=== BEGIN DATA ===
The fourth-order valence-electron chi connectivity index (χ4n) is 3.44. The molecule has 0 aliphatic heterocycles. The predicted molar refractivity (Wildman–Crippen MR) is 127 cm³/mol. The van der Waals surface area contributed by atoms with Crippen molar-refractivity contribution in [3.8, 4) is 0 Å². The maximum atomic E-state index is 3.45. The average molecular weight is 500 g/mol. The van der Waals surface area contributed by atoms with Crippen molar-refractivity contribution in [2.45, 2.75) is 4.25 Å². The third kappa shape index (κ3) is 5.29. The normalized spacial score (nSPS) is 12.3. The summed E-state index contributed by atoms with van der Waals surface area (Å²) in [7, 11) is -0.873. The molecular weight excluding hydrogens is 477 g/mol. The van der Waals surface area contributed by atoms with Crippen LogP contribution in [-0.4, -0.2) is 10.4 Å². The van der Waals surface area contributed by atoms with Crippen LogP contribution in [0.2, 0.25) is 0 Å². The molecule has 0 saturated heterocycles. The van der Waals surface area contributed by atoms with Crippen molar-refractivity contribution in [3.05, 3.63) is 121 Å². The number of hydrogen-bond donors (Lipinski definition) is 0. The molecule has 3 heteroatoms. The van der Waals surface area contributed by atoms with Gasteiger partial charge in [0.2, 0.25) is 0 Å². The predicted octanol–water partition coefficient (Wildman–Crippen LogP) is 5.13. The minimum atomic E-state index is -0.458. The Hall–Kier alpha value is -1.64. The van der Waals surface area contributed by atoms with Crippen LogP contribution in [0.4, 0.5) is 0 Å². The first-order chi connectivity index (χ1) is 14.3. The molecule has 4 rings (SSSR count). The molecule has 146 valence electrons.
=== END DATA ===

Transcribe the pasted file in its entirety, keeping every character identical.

The fourth-order valence-electron chi connectivity index (χ4n) is 3.44. The molecule has 0 aliphatic heterocycles. The predicted molar refractivity (Wildman–Crippen MR) is 127 cm³/mol. The van der Waals surface area contributed by atoms with Crippen molar-refractivity contribution in [3.8, 4) is 0 Å². The maximum atomic E-state index is 3.45. The average molecular weight is 500 g/mol. The van der Waals surface area contributed by atoms with Crippen molar-refractivity contribution in [2.45, 2.75) is 4.25 Å². The third kappa shape index (κ3) is 5.29. The normalized spacial score (nSPS) is 12.3. The summed E-state index contributed by atoms with van der Waals surface area (Å²) in [7, 11) is -0.873. The molecular weight excluding hydrogens is 477 g/mol. The van der Waals surface area contributed by atoms with Crippen LogP contribution in [-0.4, -0.2) is 10.4 Å². The van der Waals surface area contributed by atoms with Crippen LogP contribution in [0.2, 0.25) is 0 Å². The molecule has 0 saturated heterocycles. The van der Waals surface area contributed by atoms with Crippen molar-refractivity contribution in [3.05, 3.63) is 121 Å². The number of hydrogen-bond donors (Lipinski definition) is 0. The molecule has 3 heteroatoms. The van der Waals surface area contributed by atoms with Gasteiger partial charge in [0.2, 0.25) is 0 Å². The predicted octanol–water partition coefficient (Wildman–Crippen LogP) is 5.13. The minimum atomic E-state index is -0.458. The Hall–Kier alpha value is -1.64. The van der Waals surface area contributed by atoms with Crippen LogP contribution in [0.4, 0.5) is 0 Å². The first-order chi connectivity index (χ1) is 14.3. The molecule has 4 rings (SSSR count). The molecule has 146 valence electrons.